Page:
Daniele Besomi (Ed.). Crises and Cycles in Economic Dictionaries and Encyclopaedias

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Daniele Besomi (ed.). Crises and Cycles in Economic Dictionaries and Encyclopaedias. London: Routledge. 2012. Pp. xxv + 676. ISBN 978-0-415-49903-3. US$195.00.

For those interested in the nature of the development of economics as an intellectual discipline as well as those interested in the development of such a key area as the study of business cycles, this book has much to highly recommend it.

The book is as interesting in relation to its discussion of economics dictionaries and encyclopaedias (EDAE), their character and evolution, as it will be for the reader consulting information about specific types of entries.

At over 650 pages, this is a sizeable book. On the other side of the ledger though is the fact that its subject area--crises and cycles--is voluminous and, like its primary sources, the book can be 'consulted' and need not be read from cover to cover in order to be of interest.

As the editor Daniele Besomi notes in the Introduction, the book examines crises and cycles--specifically how they've been discussed in EDAE--noting the role EDEA play in the dissemination of knowledge about the discipline (a role that I suspect is often overlooked by academics, perhaps more so than the average interested layperson), both within and outside the academy. In this sense the book is an eye-opener for those unfamiliar with the economic dictionary or encyclopaedia. The Introduction and Chapters 2 to 4 constitute the first of three parts to the book and are particularly important in clarifying this role. These chapters also provide a panoramic view (to use Besomi's words) of how notions about crises and cycles have changed across time and place. This is especially useful since it would not be readily discernible from the discussion of the entries themselves in Parts II and III of the book.

Worth noting is the admission that what is set down in the entries surveyed is not typically at the cutting edge of research, although they are often written by those actively engaged in research in the field. These entries will therefore often provide a fascinating snapshot of what those at the forefront of the field at a point in time perceive as the key questions for research. Looked at across time a survey of EDAE becomes a useful tool for tracking the development of the discipline over time and an invaluable tool in assessing the nature of 'progress' or 'advancement' in a discipline such as economics.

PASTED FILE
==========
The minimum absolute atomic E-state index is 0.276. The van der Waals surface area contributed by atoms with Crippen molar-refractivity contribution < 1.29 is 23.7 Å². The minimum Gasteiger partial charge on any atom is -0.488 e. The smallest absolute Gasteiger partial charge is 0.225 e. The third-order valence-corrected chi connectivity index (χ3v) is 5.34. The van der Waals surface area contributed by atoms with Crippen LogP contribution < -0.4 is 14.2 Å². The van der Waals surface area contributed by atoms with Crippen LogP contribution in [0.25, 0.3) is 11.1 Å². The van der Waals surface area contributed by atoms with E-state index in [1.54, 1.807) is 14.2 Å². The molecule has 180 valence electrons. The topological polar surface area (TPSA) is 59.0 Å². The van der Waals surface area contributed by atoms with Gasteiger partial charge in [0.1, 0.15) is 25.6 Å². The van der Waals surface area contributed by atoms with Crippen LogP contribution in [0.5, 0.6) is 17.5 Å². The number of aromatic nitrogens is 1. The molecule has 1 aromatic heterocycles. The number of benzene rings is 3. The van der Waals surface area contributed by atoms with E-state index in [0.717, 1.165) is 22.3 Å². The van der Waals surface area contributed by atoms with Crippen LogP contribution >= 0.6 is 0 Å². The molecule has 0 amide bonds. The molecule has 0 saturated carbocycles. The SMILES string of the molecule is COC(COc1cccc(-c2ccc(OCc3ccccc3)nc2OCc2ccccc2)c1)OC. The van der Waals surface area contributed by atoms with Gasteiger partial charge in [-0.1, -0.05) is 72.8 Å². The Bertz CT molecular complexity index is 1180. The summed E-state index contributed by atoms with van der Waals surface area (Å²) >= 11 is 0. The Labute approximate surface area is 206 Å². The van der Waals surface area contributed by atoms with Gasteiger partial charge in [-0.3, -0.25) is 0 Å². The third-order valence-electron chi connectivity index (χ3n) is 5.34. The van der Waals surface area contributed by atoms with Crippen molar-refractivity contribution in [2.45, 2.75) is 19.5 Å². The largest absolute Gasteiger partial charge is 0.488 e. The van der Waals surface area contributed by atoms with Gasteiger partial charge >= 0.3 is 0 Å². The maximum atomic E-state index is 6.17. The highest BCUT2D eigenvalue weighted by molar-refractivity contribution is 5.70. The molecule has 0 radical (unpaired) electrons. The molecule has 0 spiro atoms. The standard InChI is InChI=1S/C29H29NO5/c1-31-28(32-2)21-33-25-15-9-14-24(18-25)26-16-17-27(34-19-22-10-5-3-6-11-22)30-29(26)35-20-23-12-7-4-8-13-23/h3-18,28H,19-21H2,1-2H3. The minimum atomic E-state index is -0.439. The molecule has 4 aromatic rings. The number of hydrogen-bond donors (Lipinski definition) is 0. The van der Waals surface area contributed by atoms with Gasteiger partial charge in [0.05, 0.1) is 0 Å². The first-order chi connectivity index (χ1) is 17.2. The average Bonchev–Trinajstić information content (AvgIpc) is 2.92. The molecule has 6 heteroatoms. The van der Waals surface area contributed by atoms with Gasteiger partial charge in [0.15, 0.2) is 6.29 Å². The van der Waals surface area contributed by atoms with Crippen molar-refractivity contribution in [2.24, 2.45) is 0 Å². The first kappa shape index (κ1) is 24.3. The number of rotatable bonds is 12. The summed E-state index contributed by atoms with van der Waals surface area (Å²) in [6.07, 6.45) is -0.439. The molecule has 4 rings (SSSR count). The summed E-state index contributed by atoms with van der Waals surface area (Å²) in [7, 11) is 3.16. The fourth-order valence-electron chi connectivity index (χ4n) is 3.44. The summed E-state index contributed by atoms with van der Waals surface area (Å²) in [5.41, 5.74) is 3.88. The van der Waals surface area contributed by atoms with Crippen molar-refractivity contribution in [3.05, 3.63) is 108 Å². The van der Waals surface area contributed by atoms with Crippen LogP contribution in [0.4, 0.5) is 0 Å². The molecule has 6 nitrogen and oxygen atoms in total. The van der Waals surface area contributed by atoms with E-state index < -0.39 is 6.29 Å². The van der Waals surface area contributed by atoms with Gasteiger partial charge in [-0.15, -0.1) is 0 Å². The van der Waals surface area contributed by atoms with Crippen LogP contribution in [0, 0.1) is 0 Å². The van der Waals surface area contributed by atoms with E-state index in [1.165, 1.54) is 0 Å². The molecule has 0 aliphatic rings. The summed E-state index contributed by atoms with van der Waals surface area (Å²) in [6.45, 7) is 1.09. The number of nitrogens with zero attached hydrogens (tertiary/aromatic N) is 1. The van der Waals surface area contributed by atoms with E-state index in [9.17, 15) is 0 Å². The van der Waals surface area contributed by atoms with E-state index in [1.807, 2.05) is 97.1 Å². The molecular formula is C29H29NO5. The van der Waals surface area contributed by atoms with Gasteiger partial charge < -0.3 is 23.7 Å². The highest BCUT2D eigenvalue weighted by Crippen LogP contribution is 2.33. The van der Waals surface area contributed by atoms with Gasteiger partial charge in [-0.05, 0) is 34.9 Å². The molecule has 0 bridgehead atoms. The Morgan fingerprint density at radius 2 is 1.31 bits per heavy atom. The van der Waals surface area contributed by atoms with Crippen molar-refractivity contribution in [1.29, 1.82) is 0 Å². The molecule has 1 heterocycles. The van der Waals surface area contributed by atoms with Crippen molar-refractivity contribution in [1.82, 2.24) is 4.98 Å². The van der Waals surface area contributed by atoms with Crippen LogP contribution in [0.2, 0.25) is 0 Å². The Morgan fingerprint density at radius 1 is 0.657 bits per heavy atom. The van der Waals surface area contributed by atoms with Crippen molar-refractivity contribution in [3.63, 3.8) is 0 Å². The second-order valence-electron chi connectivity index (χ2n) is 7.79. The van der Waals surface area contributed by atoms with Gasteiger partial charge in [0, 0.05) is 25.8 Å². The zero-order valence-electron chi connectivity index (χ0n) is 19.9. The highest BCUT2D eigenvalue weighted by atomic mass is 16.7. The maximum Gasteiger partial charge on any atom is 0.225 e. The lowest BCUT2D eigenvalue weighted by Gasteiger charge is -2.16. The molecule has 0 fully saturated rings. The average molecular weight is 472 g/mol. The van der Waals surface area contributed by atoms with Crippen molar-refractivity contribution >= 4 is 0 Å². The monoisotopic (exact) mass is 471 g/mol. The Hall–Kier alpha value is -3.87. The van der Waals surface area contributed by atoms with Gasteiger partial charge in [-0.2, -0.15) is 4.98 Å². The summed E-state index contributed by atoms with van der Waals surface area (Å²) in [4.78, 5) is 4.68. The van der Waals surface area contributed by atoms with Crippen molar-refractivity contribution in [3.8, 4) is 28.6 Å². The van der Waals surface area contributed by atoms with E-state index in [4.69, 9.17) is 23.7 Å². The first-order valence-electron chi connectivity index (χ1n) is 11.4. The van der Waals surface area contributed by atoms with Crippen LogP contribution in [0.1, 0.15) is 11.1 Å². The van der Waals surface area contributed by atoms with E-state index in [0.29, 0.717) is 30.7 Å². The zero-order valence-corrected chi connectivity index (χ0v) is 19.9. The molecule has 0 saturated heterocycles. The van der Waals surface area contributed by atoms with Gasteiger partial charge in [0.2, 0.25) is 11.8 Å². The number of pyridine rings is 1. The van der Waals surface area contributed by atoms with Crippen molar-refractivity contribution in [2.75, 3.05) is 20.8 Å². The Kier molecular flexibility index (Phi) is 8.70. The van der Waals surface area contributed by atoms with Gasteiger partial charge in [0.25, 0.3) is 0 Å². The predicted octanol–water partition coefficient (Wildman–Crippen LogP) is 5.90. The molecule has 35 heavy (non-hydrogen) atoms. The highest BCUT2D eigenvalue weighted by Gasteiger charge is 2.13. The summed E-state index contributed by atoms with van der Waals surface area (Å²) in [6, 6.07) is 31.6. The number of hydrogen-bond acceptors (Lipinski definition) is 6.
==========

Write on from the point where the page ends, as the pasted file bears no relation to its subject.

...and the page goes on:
Chapter 2 provides a history of EDAE in general and starts with the interesting motivational point that 'so far no complete and detailed history of economic dictionaries has been compiled' (p. 27). The chapter provides a classification of EDAE designed to discern some broad patterns, drawing on the list of EDAE compiled in Chapter 29. This list is extensive and goes beyond economic dictionaries, including also dictionaries relating to other social sciences which have economic entries or entries relating to economics. Particularly useful are the diagrams at the end of this chapter which show how the size of dictionaries has changed from the 1820s to the 2000s, how the relative importance of different languages has changed, and how these changes occur not just for specifically economic dictionaries but also for the wider category of social science dictionaries with economics-related entries.

Chapter 3 is a considerably long chapter on 'Naming Crises' (80 pages): 'chronologically mapping the terminological and conceptual changes taking place in the literature' (p. 54) on crises and cycles. Its main purpose is to provide some insight into why the profession eventually settles on a certain limited number of prominent terms in its discussion of the field. The discussion is drawn from wider source material than just EDAE and goes to the vast literature in economics. Useful also in this chapter are the diagrams, which show the frequency of occurrences of specific terms across the source material up to 2009. …